Unfortunately, bassist and founding member of Faces, Ronnie Lane continues to sing two more songs on this album including, “Last Orders Please,” and, “Debris.”  Again, both of these pieces contain solid instrumental examples of this band’s legitimacy among other classic rock giants.  However, this blogger can’t help but wonder what these songs could have been had Faces simply used Rod Stewart’s voice as the lead. 
   Some of the most notable moments on, “A nod is as good as a wink…” can be found during Faces hit single, “Stay With Me,” where Stewart’s, "hoots," and, "howls," have enough charisma to draw back in even the most disappointed listener.  It’s as if he’s saying, “I know you really didn’t like, “You’re So Rude,” but, “Stay With Me,” and I’ll show you what we’re capable of.”  In the end Rod holds true to his promise, especially with the last song on the album, “That’s All You Need.” Here guitarist, Ronnie Wood, plays a crunchy concoction of blues and country that perfectly compliments the sound of Stewart’s chanting.  It’s during this particular song that a listener really finds themselves believing in the combined power of Ronnie Wood and Rod Stewart.  While researching this album I found out that these two musicians were also both members of The Jeff Beck Group prior to joining Faces.  It’s songs like, “That’s All You Need,” that make this blogger confident that these artists had a meaningful connection to each other that greatly exceeded their matching hairstyles.  No, the hair was just a bonus.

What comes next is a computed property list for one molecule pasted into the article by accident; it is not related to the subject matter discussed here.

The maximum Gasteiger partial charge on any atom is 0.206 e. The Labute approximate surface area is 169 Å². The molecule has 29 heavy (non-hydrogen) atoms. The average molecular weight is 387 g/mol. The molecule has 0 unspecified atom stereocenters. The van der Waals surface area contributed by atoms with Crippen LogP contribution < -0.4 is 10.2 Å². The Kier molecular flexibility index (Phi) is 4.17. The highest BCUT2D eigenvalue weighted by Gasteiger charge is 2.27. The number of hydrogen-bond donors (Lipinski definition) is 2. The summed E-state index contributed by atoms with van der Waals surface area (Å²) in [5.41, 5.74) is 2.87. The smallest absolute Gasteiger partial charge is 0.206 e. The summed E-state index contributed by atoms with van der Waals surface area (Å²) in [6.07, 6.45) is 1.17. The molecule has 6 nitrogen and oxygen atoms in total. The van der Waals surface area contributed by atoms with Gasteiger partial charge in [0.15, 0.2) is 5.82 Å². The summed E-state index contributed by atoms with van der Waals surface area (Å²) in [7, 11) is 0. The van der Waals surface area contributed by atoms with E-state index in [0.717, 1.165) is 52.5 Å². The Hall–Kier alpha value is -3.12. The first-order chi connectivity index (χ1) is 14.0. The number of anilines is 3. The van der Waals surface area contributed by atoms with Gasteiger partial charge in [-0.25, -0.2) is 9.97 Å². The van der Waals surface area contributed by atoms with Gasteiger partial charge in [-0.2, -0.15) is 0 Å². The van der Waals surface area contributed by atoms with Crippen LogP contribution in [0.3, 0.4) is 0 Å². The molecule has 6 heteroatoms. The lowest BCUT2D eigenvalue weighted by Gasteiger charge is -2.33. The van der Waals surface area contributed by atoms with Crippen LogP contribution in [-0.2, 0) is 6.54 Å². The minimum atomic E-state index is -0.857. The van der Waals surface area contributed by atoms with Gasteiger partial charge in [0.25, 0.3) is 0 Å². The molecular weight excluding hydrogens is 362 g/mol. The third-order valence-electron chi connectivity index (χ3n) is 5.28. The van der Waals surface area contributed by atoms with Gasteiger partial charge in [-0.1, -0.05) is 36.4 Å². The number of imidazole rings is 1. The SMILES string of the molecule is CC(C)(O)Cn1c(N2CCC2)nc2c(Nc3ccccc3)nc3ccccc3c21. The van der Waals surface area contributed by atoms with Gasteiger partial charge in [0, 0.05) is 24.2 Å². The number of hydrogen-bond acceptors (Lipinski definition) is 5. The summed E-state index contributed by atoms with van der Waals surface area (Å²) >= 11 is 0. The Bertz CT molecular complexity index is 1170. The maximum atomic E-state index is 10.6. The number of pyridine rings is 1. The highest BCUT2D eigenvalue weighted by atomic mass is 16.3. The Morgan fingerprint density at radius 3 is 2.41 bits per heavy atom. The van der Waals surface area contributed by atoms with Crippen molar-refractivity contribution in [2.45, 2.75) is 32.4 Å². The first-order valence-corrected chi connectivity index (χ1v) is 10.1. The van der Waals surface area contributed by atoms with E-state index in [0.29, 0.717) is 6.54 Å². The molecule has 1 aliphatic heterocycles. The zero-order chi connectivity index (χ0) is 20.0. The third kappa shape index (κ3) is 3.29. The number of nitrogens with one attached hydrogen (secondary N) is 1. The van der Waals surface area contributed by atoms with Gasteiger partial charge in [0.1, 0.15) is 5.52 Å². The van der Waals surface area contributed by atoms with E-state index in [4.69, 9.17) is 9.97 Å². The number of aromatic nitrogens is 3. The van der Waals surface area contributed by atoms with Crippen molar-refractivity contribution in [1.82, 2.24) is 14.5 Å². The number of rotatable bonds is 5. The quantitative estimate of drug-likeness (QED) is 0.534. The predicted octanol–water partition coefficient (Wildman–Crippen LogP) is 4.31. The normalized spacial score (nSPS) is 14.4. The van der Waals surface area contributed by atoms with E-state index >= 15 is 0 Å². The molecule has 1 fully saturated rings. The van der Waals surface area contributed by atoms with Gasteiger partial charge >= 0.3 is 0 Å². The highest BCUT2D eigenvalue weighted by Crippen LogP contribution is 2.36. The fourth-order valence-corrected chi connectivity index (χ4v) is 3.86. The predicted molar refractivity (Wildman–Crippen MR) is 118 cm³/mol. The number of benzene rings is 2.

Lastly, my absolute favorite song on this album is, “Love Lives Here.”  Admittedly, I’m a huge sucker for classic rock ballads.  In my opinion this song is an example of perfection regarding this genre.  While I continue to praise Rod Stewart’s voice as not only the soul, but the sass, of this album I find the keyboard playing of Ian McLagan to be simply gorgeous during this song.  It’s rare musicians of this type of caliber that make this blogger reflect on her own life.  During, “Love Lives Here,” I found myself recalling a favorite memory of mine where an ex-boyfriend had left a cactus for me on my kitchen table with a note beside it that read, “You make me feel like it’s summer all the time.”  Basically, that’s how this song makes me feel.  The sounds of McLagan’s keyboard paired with Stewart’s singing makes me think of sunshine behind closed eyelids.  It’s just that warm and fuzzy!  Despite how beautiful this song feels its’ lyrics are actually quite sad.  However in my mind this is perfect because, like my cactus memory, this song reminds me that some of the best things in life are fleeting.  Keeping this in mind, when one is presented with an album where Rod Stewart only gets to sing lead vocals on six out of nine songs remember to enjoy the hell out of these treasures.  Take my word for it, they have the ability to make you feel like it’s summer even if it’s only the beginning of March.